Nigerian animator Ridwan Moshood was so determined to learn how to make cartoons, he spent hours in internet cafés in Lagos, watching YouTube lessons and taking notes.
“I would go to a cyber café, watch video tutorials and write down whatever I’d learnt,” he says.
Today, the 26-year-old is a rising star in Africa’s blossoming animation scene.
Two years ago, he was recognised by the Cartoon Network Africa Creative Lab for his animation Garbage Boy and Trash Can.
In what must have felt like sweet revenge, his cartoon was inspired by a bad experience at high school, involving a rubbish bin and school bullies.
“Garbage Boy is basically me,” he says. “I was bullied and called names.
“I decided to create Garbage Boy as a beacon of hope and forgiveness. And to show others who had been bullied that those names don’t define who you are.”
He has since formed a production company and he’s now hoping to have his latest idea, a cartoon set in Lagos, called In My Hood, commissioned into a series.
Surprisingly, Ridwan Moshood’s journey into animation, is not particularly unique.
“All over the continent we hear these stories,” says Nick Wilson, the founder of the African Animation Network, who is based in Johannesburg.
He reels off a list of countries where local animators are starting to make their mark: Nigeria, Ghana, Kenya, Uganda, Egypt, South Africa, Mozambique and Burkina Faso.
“Wherever we’ve been able to scratch the surface and connect the community, we’ve found pretty exceptional talent and the majority of this talent is self-taught,” he says.
But while stories of self-taught animators breaking into the industry are inspiring, more formal training opportunities do need to be developed, he says.
Doh D Daiga is a Cameroonian animator who lives in Burkina Faso. He’s responsible for skills and development at the African Animation Network.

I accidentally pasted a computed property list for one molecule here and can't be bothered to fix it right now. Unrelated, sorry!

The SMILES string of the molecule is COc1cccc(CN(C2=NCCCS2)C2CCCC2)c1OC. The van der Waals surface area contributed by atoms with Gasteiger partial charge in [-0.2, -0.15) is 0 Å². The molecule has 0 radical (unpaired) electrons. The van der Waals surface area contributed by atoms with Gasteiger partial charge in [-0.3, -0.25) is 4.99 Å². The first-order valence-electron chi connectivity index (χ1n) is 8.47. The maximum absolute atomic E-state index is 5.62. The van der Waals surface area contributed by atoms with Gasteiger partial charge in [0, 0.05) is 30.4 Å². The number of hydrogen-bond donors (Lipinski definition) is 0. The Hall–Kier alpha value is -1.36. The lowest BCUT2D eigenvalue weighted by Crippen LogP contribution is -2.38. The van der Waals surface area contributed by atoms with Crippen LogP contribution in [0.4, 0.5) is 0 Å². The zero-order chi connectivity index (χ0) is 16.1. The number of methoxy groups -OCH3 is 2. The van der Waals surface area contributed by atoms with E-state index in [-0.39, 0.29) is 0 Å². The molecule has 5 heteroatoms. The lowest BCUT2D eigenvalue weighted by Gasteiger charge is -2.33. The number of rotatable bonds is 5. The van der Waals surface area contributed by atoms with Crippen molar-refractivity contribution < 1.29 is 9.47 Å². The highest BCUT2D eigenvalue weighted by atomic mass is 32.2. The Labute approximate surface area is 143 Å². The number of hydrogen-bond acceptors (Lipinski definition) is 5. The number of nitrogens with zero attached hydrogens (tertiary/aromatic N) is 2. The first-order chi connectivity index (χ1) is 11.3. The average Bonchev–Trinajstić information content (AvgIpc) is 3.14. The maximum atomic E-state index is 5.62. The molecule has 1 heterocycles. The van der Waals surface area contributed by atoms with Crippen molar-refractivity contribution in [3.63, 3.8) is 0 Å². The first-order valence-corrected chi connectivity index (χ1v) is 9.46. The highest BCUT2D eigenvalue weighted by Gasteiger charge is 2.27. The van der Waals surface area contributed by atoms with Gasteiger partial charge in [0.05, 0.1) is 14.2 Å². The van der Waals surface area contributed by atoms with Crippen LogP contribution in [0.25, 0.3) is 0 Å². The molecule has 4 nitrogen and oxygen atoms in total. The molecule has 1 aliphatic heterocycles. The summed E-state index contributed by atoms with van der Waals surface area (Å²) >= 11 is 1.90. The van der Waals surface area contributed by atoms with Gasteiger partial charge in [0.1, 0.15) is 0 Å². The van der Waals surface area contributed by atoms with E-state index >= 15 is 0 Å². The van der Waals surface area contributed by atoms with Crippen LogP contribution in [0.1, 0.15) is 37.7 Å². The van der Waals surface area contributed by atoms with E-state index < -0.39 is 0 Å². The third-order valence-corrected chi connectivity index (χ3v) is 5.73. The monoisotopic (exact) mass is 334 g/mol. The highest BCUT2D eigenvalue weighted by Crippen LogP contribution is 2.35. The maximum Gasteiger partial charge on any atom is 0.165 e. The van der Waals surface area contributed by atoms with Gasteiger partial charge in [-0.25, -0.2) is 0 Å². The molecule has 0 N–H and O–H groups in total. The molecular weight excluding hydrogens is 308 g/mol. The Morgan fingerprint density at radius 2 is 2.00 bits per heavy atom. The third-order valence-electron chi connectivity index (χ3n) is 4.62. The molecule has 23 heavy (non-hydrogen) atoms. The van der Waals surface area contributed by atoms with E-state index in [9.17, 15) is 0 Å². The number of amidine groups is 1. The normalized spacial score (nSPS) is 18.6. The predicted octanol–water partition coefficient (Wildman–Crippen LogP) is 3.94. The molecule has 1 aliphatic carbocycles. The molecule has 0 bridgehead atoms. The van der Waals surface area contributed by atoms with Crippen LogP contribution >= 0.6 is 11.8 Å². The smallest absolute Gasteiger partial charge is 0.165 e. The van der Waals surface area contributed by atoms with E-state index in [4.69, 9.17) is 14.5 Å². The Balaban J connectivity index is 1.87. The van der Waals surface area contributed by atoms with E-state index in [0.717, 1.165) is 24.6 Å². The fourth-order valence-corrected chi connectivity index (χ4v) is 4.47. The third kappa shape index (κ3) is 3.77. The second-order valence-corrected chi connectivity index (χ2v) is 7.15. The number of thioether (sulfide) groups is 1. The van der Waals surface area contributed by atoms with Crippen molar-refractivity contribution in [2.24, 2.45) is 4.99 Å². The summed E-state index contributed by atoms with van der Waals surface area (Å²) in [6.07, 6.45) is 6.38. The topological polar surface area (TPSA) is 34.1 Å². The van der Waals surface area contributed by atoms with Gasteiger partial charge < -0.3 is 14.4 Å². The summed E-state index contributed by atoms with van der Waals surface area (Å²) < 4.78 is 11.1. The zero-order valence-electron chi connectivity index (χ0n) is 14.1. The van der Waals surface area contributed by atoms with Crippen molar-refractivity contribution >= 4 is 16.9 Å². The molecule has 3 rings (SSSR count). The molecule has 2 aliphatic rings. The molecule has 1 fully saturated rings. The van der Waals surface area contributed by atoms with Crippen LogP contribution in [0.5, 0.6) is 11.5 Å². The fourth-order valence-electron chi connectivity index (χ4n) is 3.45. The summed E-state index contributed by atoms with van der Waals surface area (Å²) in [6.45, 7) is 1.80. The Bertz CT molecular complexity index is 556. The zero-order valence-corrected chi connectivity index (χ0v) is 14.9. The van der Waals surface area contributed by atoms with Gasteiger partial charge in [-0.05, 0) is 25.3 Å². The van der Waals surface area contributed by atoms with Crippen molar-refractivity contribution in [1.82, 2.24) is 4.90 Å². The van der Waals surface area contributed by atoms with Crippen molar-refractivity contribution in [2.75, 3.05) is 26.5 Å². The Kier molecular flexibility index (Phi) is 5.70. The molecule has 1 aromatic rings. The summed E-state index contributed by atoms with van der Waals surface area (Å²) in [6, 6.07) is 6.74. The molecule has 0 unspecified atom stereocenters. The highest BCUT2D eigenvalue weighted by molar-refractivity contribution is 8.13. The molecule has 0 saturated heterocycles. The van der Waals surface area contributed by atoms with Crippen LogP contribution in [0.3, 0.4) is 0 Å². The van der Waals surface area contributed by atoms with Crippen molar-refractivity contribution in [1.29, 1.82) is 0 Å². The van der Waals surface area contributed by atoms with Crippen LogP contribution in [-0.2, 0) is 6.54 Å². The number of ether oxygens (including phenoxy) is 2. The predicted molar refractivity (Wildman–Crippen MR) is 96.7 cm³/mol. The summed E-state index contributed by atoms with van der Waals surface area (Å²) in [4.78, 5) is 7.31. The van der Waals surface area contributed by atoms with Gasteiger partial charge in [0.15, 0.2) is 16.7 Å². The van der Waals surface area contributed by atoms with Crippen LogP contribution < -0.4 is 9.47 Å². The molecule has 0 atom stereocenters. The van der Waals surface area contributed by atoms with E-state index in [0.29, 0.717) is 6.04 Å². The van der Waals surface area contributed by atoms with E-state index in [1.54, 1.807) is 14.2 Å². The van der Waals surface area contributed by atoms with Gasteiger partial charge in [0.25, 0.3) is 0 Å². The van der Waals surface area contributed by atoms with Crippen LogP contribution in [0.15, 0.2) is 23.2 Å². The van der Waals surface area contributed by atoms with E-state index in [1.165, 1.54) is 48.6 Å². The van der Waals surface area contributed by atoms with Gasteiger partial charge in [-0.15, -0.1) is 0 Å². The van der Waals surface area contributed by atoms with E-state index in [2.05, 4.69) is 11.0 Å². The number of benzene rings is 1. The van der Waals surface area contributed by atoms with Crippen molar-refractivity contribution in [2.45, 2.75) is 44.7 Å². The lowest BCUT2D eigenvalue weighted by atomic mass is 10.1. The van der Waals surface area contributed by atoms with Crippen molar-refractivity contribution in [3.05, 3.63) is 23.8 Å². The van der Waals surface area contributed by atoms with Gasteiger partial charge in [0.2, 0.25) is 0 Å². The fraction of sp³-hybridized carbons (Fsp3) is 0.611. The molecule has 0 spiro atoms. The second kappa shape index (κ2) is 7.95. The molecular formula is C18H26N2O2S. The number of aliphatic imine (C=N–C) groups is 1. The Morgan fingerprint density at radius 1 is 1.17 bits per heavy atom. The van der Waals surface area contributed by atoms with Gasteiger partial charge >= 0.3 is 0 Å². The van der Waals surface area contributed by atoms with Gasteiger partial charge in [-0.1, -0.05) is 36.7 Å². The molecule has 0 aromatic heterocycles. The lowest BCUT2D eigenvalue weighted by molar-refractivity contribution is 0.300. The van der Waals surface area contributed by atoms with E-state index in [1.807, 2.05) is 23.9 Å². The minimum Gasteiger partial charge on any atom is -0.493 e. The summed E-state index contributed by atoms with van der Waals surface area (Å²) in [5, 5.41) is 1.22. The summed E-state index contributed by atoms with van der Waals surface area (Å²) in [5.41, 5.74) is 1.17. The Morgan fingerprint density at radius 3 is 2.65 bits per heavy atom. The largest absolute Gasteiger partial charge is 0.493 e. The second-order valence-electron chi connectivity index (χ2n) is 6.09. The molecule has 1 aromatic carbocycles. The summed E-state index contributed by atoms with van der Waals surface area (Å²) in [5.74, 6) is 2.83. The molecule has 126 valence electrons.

“My experience in this industry shows me there exists an immense pool of young, talented and creative minds that never get to the see the day,” he says.
“The only problem keeping Africa behind is a lack of training.”
Recently, partnerships have been announced with international animation studios Toonz Media Group and Baboon Animation. Both companies plan to establish animation academies in Africa, adding to the handful that exist already.
Despite the scarcity of formal training opportunities, locally-made productions are already starting to take off.
Chris Morgan of Fundi Films was able to draw on a pan-African talent pool for his recent production, My Better World.
The educational series aimed at African schoolchildren and young teenagers involved a team of creatives working remotely across the continent.
“We had over 100 producers working in seven different countries, and this was pre-Covid,” he says, speaking from Mpumalanga, South Africa.
The end result is a series made up of 55 short animated films that are available in English, Swahili, Hausa and Somali.
In each episode, the characters navigate complex situations – such as negotiations about early marriage – but in a lively and accessible way. As well as a cartoon, each film features an interview with a real-life high achiever, such as Africa’s first female pilot.